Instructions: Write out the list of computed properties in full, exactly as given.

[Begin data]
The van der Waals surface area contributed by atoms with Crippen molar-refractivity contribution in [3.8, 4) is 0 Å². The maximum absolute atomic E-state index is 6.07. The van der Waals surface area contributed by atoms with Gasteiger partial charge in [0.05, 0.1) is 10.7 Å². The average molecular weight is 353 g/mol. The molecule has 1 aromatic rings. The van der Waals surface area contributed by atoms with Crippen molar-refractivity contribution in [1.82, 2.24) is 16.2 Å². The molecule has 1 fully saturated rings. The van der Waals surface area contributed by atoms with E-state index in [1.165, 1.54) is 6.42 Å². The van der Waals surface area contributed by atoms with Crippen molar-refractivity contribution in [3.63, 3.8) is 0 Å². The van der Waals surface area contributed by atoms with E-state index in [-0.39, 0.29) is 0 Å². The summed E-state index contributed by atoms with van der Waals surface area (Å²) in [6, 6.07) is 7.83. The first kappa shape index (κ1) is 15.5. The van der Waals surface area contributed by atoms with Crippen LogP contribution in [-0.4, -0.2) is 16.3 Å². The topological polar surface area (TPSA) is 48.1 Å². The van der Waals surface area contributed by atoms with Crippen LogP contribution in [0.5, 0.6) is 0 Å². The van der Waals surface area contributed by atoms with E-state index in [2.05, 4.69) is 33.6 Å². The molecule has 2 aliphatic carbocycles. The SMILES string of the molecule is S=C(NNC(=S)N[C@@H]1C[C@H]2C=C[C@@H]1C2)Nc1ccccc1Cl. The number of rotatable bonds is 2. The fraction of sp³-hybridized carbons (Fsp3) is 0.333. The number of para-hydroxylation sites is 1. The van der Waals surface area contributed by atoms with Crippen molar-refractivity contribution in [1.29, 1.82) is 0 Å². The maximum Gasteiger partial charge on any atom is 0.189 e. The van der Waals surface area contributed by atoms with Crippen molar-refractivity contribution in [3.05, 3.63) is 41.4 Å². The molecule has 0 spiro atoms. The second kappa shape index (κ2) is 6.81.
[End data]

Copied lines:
The van der Waals surface area contributed by atoms with Crippen molar-refractivity contribution in [3.8, 4) is 0 Å². The maximum absolute atomic E-state index is 6.07. The van der Waals surface area contributed by atoms with Gasteiger partial charge in [0.05, 0.1) is 10.7 Å². The average molecular weight is 353 g/mol. The molecule has 1 aromatic rings. The van der Waals surface area contributed by atoms with Crippen molar-refractivity contribution in [1.82, 2.24) is 16.2 Å². The molecule has 1 fully saturated rings. The van der Waals surface area contributed by atoms with E-state index in [1.165, 1.54) is 6.42 Å². The van der Waals surface area contributed by atoms with Crippen molar-refractivity contribution in [3.63, 3.8) is 0 Å². The van der Waals surface area contributed by atoms with E-state index in [-0.39, 0.29) is 0 Å². The summed E-state index contributed by atoms with van der Waals surface area (Å²) in [6, 6.07) is 7.83. The first kappa shape index (κ1) is 15.5. The van der Waals surface area contributed by atoms with Crippen LogP contribution in [-0.4, -0.2) is 16.3 Å². The topological polar surface area (TPSA) is 48.1 Å². The van der Waals surface area contributed by atoms with Crippen LogP contribution in [0.5, 0.6) is 0 Å². The van der Waals surface area contributed by atoms with E-state index in [2.05, 4.69) is 33.6 Å². The molecule has 2 aliphatic carbocycles. The SMILES string of the molecule is S=C(NNC(=S)N[C@@H]1C[C@H]2C=C[C@@H]1C2)Nc1ccccc1Cl. The number of rotatable bonds is 2. The fraction of sp³-hybridized carbons (Fsp3) is 0.333. The number of para-hydroxylation sites is 1. The van der Waals surface area contributed by atoms with Crippen molar-refractivity contribution in [1.29, 1.82) is 0 Å². The maximum Gasteiger partial charge on any atom is 0.189 e. The van der Waals surface area contributed by atoms with Crippen molar-refractivity contribution in [3.05, 3.63) is 41.4 Å². The molecule has 0 spiro atoms. The second kappa shape index (κ2) is 6.81.